Partnerships on Rise Between Drone Makers and Universities

By Valerie Insinna
As commercial demand for unmanned aircraft grows, manufacturers and universities are increasingly joining forces on efforts to train pilots and develop new technologies.

During the Association for Unmanned Vehicle Systems International conference in May, Northrop Grumman and the University of North Dakota in Grand Forks announced a cooperative agreement in which the school will use SandShark unmanned aerial systems for training and research.

Northrop Grumman will provide the university with two aircraft and a ground station under the three-year agreement, said Ken Kilmurray, the company’s program manager.

The SandShark was designed to improve pilot proficiency, particularly difficult maneuvers such as takeoffs and landings, he said. “It can also be used to determine the aptitude of potential pilots, a screening tool, and decrease the failure rate in training. Those combined save a lot of money across the life of the program.”

The university has yet to decide how SandShark will initially be deployed, but it is considering using it in two programs, said Al Palmer, director of the university’s center for unmanned aerial systems training, research and education and a retired Air Force brigadier general. The first, the limited deployment of cooperative aircraft project, is a research effort to create a sense-and-avoid system that incorporates automatic dependent surveillance broadcast, or ADS-B, transceivers.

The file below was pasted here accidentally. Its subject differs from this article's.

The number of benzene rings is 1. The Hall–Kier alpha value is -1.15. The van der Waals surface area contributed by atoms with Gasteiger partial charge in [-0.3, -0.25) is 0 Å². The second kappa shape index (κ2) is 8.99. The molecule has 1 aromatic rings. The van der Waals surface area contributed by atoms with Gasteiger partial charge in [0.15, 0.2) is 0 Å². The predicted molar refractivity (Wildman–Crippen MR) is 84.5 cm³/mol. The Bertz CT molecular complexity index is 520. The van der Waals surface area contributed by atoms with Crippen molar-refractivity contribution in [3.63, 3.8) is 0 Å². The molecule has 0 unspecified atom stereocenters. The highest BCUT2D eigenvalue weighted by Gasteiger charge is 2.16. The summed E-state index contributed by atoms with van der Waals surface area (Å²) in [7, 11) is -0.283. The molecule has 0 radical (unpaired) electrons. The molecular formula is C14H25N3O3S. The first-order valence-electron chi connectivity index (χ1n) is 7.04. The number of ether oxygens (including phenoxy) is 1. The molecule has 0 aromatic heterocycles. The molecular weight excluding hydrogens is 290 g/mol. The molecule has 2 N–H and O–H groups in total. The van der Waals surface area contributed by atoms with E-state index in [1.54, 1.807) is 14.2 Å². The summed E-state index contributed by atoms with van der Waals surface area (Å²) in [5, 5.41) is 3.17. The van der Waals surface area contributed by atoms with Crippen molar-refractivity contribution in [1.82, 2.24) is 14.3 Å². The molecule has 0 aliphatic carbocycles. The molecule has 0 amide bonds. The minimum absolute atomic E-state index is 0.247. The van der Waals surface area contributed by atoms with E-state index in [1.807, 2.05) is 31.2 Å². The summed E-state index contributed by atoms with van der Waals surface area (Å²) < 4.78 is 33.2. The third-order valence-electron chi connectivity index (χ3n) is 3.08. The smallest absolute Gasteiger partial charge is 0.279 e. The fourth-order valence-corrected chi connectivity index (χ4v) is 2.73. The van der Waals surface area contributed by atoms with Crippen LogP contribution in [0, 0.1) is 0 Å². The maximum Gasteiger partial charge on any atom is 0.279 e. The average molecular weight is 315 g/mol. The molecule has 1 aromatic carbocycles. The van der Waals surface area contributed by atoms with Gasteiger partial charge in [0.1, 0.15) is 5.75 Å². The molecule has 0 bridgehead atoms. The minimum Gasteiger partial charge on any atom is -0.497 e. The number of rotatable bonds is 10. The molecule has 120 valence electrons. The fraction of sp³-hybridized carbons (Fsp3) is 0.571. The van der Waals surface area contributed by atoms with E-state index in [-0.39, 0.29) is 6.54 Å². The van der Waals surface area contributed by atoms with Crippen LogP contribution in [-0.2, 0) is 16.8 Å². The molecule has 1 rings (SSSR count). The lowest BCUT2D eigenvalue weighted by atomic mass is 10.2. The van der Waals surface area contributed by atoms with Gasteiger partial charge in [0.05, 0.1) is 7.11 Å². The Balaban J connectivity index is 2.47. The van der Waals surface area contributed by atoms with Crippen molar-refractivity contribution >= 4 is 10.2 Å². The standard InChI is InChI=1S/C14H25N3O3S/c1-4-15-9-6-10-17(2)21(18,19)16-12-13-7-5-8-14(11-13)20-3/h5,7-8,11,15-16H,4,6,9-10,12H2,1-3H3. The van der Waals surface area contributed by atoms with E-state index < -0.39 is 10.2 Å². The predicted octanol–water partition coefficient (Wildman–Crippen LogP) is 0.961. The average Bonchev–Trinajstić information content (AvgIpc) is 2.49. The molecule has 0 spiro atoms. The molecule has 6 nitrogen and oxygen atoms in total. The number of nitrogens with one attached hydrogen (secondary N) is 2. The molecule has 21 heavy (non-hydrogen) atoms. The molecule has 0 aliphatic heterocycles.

“We’ve had that program going for almost three years now, but we plan on doing a second phase of that. If it’s approved, we will use this airplane in some form or fashion,” he said.
The university is also considering outfitting the SandShark with advanced avionics that are closer to that of manned airplanes, Palmer said.

In order to integrate unmanned aircraft into the national airspace, “we have to make them look like an airplane, act like an airplane, fly like any other aircraft. So a more up-to-date avionics that has been miniaturized and can fit on an aircraft this size would make it easier,” he explained.

North Dakota in 2013 was selected as one of the UAS test sites that will help the Federal Aviation Administration determine rules for allowing unmanned aircraft to fly in national airspace.

“Even if it’s [only] pilot training, sometimes helping to identify what the pilot standards are … is a next step to help the FAA,” said Mike Corcoran, deputy director of the university’s UAS center of excellence. Using the SandShark will help tackle such issues, he said. “There’s a pretty good mix of projects that are right on top of our desks now that will slowly be integrated and implemented in the field.”

The University of North Dakota is not the only academic institution partnering with industry. Sinclair Community College in Dayton, Ohio, recently teamed up with Altavian Inc., a Gainesville, Florida-based UAS company. The entities developed a curriculum based on Altavian’s Nova Block III system, including training on how to operate the UAS and education on FAA regulations. Officials at the AUVSI conference announced that the first batch of students completed the course. 

Topics: Business Trends, Robotics, Unmanned Air Vehicles

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